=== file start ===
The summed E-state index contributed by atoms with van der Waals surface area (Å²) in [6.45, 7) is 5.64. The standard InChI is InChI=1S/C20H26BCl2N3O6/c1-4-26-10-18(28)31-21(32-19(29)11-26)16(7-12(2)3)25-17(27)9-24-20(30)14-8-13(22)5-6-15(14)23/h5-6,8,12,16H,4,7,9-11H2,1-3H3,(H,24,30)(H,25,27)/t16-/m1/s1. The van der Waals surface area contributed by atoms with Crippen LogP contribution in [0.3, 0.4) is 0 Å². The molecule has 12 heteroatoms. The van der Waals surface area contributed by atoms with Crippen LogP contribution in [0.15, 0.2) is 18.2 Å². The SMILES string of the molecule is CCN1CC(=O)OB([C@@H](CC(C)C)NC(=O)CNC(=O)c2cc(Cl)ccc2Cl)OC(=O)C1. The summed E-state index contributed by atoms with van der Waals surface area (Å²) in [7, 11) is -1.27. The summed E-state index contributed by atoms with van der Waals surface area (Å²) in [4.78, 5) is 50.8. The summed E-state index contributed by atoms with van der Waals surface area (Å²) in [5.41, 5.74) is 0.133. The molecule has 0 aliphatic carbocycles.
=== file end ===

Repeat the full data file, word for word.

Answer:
The summed E-state index contributed by atoms with van der Waals surface area (Å²) in [6.45, 7) is 5.64. The standard InChI is InChI=1S/C20H26BCl2N3O6/c1-4-26-10-18(28)31-21(32-19(29)11-26)16(7-12(2)3)25-17(27)9-24-20(30)14-8-13(22)5-6-15(14)23/h5-6,8,12,16H,4,7,9-11H2,1-3H3,(H,24,30)(H,25,27)/t16-/m1/s1. The van der Waals surface area contributed by atoms with Crippen LogP contribution in [0.3, 0.4) is 0 Å². The molecule has 12 heteroatoms. The van der Waals surface area contributed by atoms with Crippen LogP contribution in [0.15, 0.2) is 18.2 Å². The SMILES string of the molecule is CCN1CC(=O)OB([C@@H](CC(C)C)NC(=O)CNC(=O)c2cc(Cl)ccc2Cl)OC(=O)C1. The summed E-state index contributed by atoms with van der Waals surface area (Å²) in [7, 11) is -1.27. The summed E-state index contributed by atoms with van der Waals surface area (Å²) in [4.78, 5) is 50.8. The summed E-state index contributed by atoms with van der Waals surface area (Å²) in [5.41, 5.74) is 0.133. The molecule has 0 aliphatic carbocycles.